Therefore, epilepsy is the perfect paradigm of disorder, because its chronic, which can sometimes be acute and life-threatening, which is complex because people want care immediately. I’m able to say that I can make myself accessible across the barrier of time and geography using telemedicine, and therefore epilepsy is the perfect paradigm I feel in implementing telemedicine.
CJ: It is important to know that if I’m going to practice medicine then my license has to be in the state or the geographic location of the patient. If I live in Colorado and have a license in Colorado but I want to see a patient in Utah then I need to have a license in Utah, if the patient is situated in Utah—and some people don’t realize that. Now if I’m doing an educational conference then it doesn’t matter, but if it’s going to be a live audio-visual consultation then it has to be where the patient is.
The other question people frequently have is about payer and who will pay. It’s important to know that there is something called the Telemedicine Parity Act, parity means equality, and it means that the patient will be seen the same way as an in-person visit, which also means that the payment will be the same had it been an in-person visit, but it’s really state dependent. The state decides whether Medicaid or Medicare patients for that state get the parity or not and so it’s important to check with your state and it’s very easily found on the American Telemedicine Association (ATA) guidelines website.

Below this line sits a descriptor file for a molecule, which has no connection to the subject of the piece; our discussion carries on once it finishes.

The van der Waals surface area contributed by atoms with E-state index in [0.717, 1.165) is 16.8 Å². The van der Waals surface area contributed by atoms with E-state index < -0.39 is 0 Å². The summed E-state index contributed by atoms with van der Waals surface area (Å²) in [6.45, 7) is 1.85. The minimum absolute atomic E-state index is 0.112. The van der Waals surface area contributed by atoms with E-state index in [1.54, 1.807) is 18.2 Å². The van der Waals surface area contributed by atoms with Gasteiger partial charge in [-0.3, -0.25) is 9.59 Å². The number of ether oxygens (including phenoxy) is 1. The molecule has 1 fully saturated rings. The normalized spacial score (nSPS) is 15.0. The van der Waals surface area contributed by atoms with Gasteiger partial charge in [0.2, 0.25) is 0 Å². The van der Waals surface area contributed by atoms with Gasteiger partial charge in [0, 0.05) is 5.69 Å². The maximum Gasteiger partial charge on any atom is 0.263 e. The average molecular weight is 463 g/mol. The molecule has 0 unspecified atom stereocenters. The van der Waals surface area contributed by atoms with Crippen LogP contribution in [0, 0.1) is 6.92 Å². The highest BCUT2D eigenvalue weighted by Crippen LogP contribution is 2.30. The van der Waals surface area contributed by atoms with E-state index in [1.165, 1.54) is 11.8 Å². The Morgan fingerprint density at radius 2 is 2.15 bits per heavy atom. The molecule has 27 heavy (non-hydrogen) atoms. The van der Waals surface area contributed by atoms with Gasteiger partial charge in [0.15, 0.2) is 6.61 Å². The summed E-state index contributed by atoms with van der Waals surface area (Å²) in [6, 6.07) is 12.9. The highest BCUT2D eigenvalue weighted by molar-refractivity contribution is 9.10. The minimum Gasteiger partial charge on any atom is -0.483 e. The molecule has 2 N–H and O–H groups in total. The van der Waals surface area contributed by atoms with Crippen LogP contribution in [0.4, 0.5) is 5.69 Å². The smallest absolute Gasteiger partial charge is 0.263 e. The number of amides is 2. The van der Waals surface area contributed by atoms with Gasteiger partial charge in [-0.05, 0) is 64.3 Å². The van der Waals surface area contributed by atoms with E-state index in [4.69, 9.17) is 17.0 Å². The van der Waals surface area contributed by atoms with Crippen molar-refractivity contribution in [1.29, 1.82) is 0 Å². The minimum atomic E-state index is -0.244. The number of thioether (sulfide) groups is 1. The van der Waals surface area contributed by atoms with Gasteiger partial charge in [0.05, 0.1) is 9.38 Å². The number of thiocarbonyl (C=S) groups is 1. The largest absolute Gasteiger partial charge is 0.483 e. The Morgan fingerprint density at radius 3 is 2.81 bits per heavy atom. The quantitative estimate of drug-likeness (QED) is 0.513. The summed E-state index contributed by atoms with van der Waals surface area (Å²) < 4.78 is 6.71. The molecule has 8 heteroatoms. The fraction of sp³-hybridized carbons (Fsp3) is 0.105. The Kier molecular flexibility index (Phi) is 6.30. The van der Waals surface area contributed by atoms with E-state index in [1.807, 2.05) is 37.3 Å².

CJ: I think from my perspective in terms of research it’s a very murky area because there’s no precedent and so I don’t know if I could do a blinded study using telemedicine, because once I use telemedicine its pretty obvious. Sometimes it’s also difficult within our individual hospital reach to say I’ve seen a million patients and I’ve only seen a tumor one time. I will not be able to see a million patients, so I think it’s critical to do monthly center research in terms of outcome. I have been involved in telemedicine research since early 2010/2011 and we all know patients love it, it is economical, they’re almost always satisfied, the no-show rate is almost non-existent, and so both things have already been done.
Now the question is in terms of cost utilization, the cost you put into the infrastructure, is it really paid back? You wouldn’t know that unless you have a high volume of patients and that’s yet to be seen.
CJ: I think to know that typically the barriers are mostly personal and personnel. Start with one cell and if you feel you are able to care for a patient that might have a neurological illness comfortably with telemedicine then it is something you need to be doing now. I would say that it is possible to do it very safely and in no way different than in-person. I think mostly the barriers are personal, if I can’t convince myself that it is not second-rate medicine, it is indeed second-rate medicine, it is the same quality of care as in-person visit and it is just as important to realize that.